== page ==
2 Hours A Week: The volunteer team at 2 Hours A Week invites us to spend, well, two hours a week making the world a better place. Sign up to receive 2 Hours A Week’s daily emails to get started. Today’s action: Read their news brief to get caught up on everything that’s happened since Trump took the oath of office last Friday.

Swing Left: Fostering change is a marathon, not a sprint, and that’s where Swing Left comes in. Enter your city, state or ZIP code to locate your nearest Swing District, and then receive updates about what you can do to turn that district blue in the next election.

If none of those strikes your fancy, here are a few others you might like:

One more note before we get to work: take care of yourself. Breathe deeply, go for a walk, drink plenty of water, spend time with the people you love. There’s a reason flight attendants tell you to put on your own oxygen mask first.

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Girl Scouts align with the Millennium Development Goals for World Thinking Day

Girl Guides in Argentina created a banner to promote World Thinking Day and tell their community to "alzar la voz por nuestra tierra" (raise your voice for our planet). Image courtesy of WAGGGS on Facebook.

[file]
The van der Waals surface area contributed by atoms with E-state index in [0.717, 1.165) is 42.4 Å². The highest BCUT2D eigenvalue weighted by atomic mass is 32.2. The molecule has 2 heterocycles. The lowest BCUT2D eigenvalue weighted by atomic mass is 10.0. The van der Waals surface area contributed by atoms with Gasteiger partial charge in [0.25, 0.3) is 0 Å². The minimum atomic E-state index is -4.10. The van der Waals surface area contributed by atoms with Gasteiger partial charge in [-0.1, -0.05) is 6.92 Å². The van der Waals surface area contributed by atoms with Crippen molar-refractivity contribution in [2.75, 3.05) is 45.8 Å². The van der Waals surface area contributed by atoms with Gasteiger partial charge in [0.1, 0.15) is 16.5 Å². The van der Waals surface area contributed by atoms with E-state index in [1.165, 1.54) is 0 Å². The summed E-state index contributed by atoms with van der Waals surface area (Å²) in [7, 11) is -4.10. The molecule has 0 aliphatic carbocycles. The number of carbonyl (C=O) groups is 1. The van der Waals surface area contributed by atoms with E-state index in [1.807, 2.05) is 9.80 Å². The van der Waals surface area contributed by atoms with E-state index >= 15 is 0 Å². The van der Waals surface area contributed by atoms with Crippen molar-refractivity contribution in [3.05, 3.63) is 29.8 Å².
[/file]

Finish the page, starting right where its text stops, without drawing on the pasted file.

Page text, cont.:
Today, millions of girls and young women are celebrating World Thinking Day, an annual celebration of the shared sisterhood of Girl Scouts and Girl Guides around the world. Led by the World Association of Girl Guides and Girl Scouts (WAGGGS), these young women unite each year around a common global theme. This year, that theme is “Girls Save Our Planet.”

Environmental sustainability is not a topic new to the Girl Scouts and Girl Guides movement. As a former Girl Scout myself, I remember learning lessons about taking care of the environment and leaving my surroundings as I found them as a young girl. But as these organizations begin to use technology and social media to broadcast their messages to a wider audience, and as fundraising becomes a more focused goal of the WAGGGS member organizations, I’ve been inspired to see them sharing a message that feels more urgent.

When selecting the global theme for World Thinking Day 2012, WAGGGS chose to align itself with one of the United Nations’ eight Millennium Development Goals (MDGs), identified in 2000 as the most urgent global priorities to accomplish by 2015. I’ve seen more discussion about these MDGs in the past month than in the previous 11 years combined, and I commend WAGGGS for aligning with these goals — their commitment to these global priorities affirms the Girl Scout and Girl Guide movements’ fight for relevance and further establishes these organizations as the preeminent leadership development organizations for our world’s youngest generation of girls.